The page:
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James Liberty Fisk: Businessman
James L. Fisk was born in 1835 in New York. In the 1850s, Fisk joined the Army and served in Minnesota. There, he married and began farming, but when an opportunity to go west with an expedition to Wyoming came along, he took it.
That expedition began a life of adventure in the Northwest that included leading four wagon trains from St. Paul to Montana. Two of these wagon trains (1862 and 1863) traveled across Minnesota to Dakota Territory along the north side of the Missouri River to Fort Benton in Montana.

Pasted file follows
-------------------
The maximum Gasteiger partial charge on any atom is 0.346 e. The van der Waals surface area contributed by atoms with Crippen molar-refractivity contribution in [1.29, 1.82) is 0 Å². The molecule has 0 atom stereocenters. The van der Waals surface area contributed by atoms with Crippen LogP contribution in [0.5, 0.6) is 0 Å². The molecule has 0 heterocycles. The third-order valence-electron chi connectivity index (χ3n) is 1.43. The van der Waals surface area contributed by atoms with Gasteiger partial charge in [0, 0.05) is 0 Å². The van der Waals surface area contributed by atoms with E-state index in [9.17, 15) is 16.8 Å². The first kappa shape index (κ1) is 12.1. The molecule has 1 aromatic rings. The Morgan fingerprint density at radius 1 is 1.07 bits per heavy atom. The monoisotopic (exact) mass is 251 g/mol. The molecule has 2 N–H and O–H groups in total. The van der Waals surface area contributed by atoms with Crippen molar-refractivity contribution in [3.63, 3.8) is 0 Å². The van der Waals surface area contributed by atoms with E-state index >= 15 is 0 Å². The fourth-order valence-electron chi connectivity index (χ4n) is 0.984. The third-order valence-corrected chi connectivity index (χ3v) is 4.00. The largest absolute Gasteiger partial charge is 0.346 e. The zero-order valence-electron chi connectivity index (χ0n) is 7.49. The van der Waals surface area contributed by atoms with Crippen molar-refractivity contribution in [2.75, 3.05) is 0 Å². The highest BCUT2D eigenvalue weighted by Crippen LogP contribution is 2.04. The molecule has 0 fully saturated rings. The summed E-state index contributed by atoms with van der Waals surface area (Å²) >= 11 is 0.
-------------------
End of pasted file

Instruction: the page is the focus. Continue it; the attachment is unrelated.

Congress was interested in developing a good route to the Montana gold fields and offered $10,000 in payment to those who would help develop that road. Fisk, who had left the Army before the Civil War began, obtained a Captain’s commission and the $10,000 grant from Congress to take yet another wagon train west in 1864.
Like most officers, Fisk gave up his military commission when the war ended in 1865. In 1866, Fisk took another wagon train along the northern route to Helena through Fort Abercrombie, the north side of the Missouri River, and the Milk River in Montana.
Fisk remained in Montana for several years working for a newspaper. His business ventures sometimes failed, and he had trouble with unpaid bills from time to time. He spent the rest of his life in Dakota, Minnesota, and Montana. In the 1890s he moved into the Soldiers’ Home in Minneapolis. He died in 1902 at the age of 67.